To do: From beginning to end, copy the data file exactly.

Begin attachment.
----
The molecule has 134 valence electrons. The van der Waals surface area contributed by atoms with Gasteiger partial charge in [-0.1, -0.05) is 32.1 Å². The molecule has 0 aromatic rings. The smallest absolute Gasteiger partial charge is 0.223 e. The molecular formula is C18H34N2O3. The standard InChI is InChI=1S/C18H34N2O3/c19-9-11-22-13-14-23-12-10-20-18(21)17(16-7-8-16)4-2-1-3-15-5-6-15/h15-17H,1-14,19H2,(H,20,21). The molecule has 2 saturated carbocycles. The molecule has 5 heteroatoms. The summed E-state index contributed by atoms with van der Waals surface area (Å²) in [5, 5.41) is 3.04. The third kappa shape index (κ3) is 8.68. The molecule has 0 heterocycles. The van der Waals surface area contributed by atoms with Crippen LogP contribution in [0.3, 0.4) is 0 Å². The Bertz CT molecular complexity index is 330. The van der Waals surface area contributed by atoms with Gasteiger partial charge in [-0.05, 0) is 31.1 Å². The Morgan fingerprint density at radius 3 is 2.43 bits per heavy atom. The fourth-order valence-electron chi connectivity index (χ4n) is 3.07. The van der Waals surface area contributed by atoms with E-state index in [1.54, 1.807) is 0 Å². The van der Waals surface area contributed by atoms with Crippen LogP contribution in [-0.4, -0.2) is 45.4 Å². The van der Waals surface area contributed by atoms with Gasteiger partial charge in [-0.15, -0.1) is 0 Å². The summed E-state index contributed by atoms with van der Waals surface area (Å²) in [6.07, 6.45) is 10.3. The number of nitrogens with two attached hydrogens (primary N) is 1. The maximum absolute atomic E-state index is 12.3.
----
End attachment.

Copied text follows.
The molecule has 134 valence electrons. The van der Waals surface area contributed by atoms with Gasteiger partial charge in [-0.1, -0.05) is 32.1 Å². The molecule has 0 aromatic rings. The smallest absolute Gasteiger partial charge is 0.223 e. The molecular formula is C18H34N2O3. The standard InChI is InChI=1S/C18H34N2O3/c19-9-11-22-13-14-23-12-10-20-18(21)17(16-7-8-16)4-2-1-3-15-5-6-15/h15-17H,1-14,19H2,(H,20,21). The molecule has 2 saturated carbocycles. The molecule has 5 heteroatoms. The summed E-state index contributed by atoms with van der Waals surface area (Å²) in [5, 5.41) is 3.04. The third kappa shape index (κ3) is 8.68. The molecule has 0 heterocycles. The van der Waals surface area contributed by atoms with Crippen LogP contribution in [0.3, 0.4) is 0 Å². The Bertz CT molecular complexity index is 330. The van der Waals surface area contributed by atoms with Gasteiger partial charge in [-0.05, 0) is 31.1 Å². The Morgan fingerprint density at radius 3 is 2.43 bits per heavy atom. The fourth-order valence-electron chi connectivity index (χ4n) is 3.07. The van der Waals surface area contributed by atoms with E-state index in [1.54, 1.807) is 0 Å². The van der Waals surface area contributed by atoms with Crippen LogP contribution in [-0.4, -0.2) is 45.4 Å². The van der Waals surface area contributed by atoms with Gasteiger partial charge in [-0.15, -0.1) is 0 Å². The summed E-state index contributed by atoms with van der Waals surface area (Å²) in [6.07, 6.45) is 10.3. The number of nitrogens with two attached hydrogens (primary N) is 1. The maximum absolute atomic E-state index is 12.3.